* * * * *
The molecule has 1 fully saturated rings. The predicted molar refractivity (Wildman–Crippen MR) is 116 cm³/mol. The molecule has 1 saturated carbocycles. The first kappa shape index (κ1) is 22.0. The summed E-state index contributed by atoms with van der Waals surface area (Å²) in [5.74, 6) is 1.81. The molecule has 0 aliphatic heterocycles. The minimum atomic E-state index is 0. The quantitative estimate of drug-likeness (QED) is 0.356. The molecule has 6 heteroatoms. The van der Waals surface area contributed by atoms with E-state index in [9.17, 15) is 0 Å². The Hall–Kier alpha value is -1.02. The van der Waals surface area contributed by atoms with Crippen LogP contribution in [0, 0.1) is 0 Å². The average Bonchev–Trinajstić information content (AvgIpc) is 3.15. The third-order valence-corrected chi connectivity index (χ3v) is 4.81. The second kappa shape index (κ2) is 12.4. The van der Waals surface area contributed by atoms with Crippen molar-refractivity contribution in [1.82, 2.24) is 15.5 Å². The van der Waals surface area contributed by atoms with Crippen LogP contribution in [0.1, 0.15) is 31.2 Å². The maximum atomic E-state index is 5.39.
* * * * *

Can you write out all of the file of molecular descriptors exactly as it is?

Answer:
The molecule has 1 fully saturated rings. The predicted molar refractivity (Wildman–Crippen MR) is 116 cm³/mol. The molecule has 1 saturated carbocycles. The first kappa shape index (κ1) is 22.0. The summed E-state index contributed by atoms with van der Waals surface area (Å²) in [5.74, 6) is 1.81. The molecule has 0 aliphatic heterocycles. The minimum atomic E-state index is 0. The quantitative estimate of drug-likeness (QED) is 0.356. The molecule has 6 heteroatoms. The van der Waals surface area contributed by atoms with E-state index in [9.17, 15) is 0 Å². The Hall–Kier alpha value is -1.02. The van der Waals surface area contributed by atoms with Crippen LogP contribution in [0, 0.1) is 0 Å². The average Bonchev–Trinajstić information content (AvgIpc) is 3.15. The third-order valence-corrected chi connectivity index (χ3v) is 4.81. The second kappa shape index (κ2) is 12.4. The van der Waals surface area contributed by atoms with Crippen molar-refractivity contribution in [1.82, 2.24) is 15.5 Å². The van der Waals surface area contributed by atoms with Crippen LogP contribution in [0.1, 0.15) is 31.2 Å². The maximum atomic E-state index is 5.39.